Japan logged its first annual trade deficit in more than 30 years in 2011, raising questions about how much longer it can fund its huge public debt with domestic savings alone.
Chief cabinet secretary, Osamu Fujimura, says the deficit was caused by higher fuel import costs, combined with slowing global growth and the yen’s strength, which hit exports.
And with 50 of Japan’s 54 nuclear plants still shut due to safety concerns, economists expect Japan to log further deficits going ahead.
But Societe Generale economist, Takuji Okubo, says surpluses will return, once demand returns from the United States and Europe:
“It’s not that that we expect United States and Europe continue to suffer a weak growth for forever. Yes, they have a huge structural problem, but it should be solved, given time. So, I would expect Japanese exports should regain its strength in a few years time.”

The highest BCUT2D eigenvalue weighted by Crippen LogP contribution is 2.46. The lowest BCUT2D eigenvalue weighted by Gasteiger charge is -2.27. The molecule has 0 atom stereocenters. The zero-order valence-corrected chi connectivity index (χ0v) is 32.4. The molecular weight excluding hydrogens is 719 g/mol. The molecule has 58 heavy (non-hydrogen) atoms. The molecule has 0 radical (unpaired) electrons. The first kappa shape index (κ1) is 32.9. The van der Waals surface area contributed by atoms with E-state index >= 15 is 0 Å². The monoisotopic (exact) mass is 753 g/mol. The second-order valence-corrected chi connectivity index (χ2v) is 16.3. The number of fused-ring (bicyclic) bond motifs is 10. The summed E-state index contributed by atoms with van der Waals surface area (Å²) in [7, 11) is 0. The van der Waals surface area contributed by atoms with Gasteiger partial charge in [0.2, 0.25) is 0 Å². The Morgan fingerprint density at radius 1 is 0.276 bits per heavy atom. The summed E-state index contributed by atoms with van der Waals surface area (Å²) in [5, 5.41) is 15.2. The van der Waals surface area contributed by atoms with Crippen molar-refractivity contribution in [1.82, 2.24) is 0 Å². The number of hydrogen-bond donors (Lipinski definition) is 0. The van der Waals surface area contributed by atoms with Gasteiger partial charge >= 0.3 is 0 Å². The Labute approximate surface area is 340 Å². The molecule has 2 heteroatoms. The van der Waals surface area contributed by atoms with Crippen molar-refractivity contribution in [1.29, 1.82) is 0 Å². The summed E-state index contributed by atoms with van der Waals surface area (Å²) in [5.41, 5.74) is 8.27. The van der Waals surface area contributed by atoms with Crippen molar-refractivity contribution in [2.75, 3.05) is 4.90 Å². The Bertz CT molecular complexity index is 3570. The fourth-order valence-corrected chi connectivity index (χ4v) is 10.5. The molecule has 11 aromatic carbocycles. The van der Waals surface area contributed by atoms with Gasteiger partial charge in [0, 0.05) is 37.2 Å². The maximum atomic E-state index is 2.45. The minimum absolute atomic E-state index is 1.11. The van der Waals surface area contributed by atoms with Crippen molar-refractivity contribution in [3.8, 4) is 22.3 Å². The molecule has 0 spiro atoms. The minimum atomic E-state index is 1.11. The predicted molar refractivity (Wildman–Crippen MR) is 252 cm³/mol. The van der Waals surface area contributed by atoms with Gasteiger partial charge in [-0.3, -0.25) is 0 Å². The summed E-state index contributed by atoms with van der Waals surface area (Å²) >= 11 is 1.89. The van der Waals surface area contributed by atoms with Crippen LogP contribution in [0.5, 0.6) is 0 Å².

At present, Japan’s current account is in surplus, as profit and capital gains inflows outweigh the trade deficit.
But this is not seen as sustainable in the longer term.
Running a current account deficit would spell trouble for Japan, as it means it cannot pay the cost of financing its huge public debt of $10 trillion, without overseas funds.
Okubo thinks a recovery in the global economy will be the main reason Tokyo will face financing problems:
“It is actually the recovery in overseas economy, which will increase overseas interest rates. So there will be a big gap between Japan’s and overseas interest rates. And then, I will expect that Japan’s household to start to invest abroad. So that will be a reallocation of their financial asset from yen to non-yen assets. And that I think will actually cause Japanese government to have problems financing itself.”
Either prospect will likely give added impetus to Prime Minister Yoshihiko Noda’s push to double Japan’s 5% sales tax in two stages by October 2015, to fund the bulging social security costs of a fast-aging society.